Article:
As I drove home through the explosions of Christmas lights the other night, I was struck that there seems to be a quantity like never before. Along Route 30 there are more lights displayed than for the landing patterns of most international airports. I noticed, too, that multi-color is back. Tiny white lights swarming around every shrub in the land have been replaced by vibrant deep colors more often seen in your neighborhood saloon. I like the color.
The rituals of the Christmas season are stuffed with memories of trimming the tree. In our house it was always a major drama, starting with getting out the lights which had been kept in a cardboard box in the closet under the front hall stairs. No one even knew they were there for 11 months of the year.
They were always more beautiful than I had remembered. There were big fat bulbs in an impossible tangle of wires and cords and the first order of business was to test the lights.
There were “indoor” lights and “outdoor lights.” The outdoor lights were sturdy and rubber coated: no problem. The indoor lights were another matter. We would spread them on the living room floor and plug them into a wall socket. Now, the indoor lights had cords that were wrapped in some kind of fabric. During the months when they hibernated in the stairwell, little creatures liked to get in there and gnaw at those cords. As a result, the wires burst into flame at the first hint of electricity. Following the fireworks, a frantic search for electrician’s tape ensued, with my father yelling “why doesn’t anybody ever put things back where they belong?” But, repairs were made, wires were patched and the lights looked beautiful on the living room floor. Except that only half of them were lit. The dark strings were then examined bulb by bulb in order to find out which was the lazy culprit. If one goes out, they all go out, was the Christmas rule. It’s like a union thing. The last bulb to be examined turned out to be just a little loose. It was tightened a bit and there was light.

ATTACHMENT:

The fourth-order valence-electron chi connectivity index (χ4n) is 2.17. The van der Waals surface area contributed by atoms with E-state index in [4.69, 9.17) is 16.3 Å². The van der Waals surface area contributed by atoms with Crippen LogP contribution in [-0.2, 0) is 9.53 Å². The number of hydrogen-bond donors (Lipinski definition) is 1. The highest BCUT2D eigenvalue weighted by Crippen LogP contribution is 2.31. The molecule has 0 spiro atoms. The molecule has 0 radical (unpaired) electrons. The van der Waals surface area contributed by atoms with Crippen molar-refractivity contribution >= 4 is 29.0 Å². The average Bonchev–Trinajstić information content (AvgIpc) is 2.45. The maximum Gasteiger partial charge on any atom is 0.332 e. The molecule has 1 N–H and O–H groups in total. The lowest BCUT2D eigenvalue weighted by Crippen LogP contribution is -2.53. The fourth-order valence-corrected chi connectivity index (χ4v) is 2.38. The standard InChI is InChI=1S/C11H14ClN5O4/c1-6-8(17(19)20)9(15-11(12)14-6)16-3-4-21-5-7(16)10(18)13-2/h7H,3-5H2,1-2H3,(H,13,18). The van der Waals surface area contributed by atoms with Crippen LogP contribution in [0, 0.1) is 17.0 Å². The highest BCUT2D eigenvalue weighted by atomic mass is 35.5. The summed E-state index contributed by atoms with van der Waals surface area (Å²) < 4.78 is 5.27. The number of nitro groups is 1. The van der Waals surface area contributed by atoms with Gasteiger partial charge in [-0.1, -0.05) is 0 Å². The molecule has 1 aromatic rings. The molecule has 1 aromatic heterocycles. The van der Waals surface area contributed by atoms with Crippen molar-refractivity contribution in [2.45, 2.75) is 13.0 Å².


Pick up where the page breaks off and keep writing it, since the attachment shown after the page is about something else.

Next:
Then it was time to put up the tree, which usually turned out to be too tall and had to have its trunk shortened several time. We looked for the saw as my father repeated his mantra of “why doesn’t anybody ever put things back where they belong?” Finally it fit and was ready to be hoisted into place. But as always, one of the legs of the tree stand was missing. And then found under the stairwell where someone forgot to look. The tree was hauled into place and wired to a curtain rod for extra support. Years worth of homemade ornaments were hung with little hooks, which had been found in the desk. There were never enough so we rearranged paper clips to make more.
My mother didn’t like icicles; my father didn’t like tinsel. I wanted all blue lights. I thought the paper chain made from construction paper looked too homemade. ( it was homemade). I wanted cotton balls made to look like snow in the branches. My mother said they looked tacky. The dog wagged his tail in approval, wiping out all the ornaments of the bottom third of the tree. The cat hissed.
Such a beautiful tree!!
Merry Christmas to all.
But what a beautiful tree itSomehow, the tree got trimmed and pronounced the prettiest one we ever had.
Merry Christmas to all!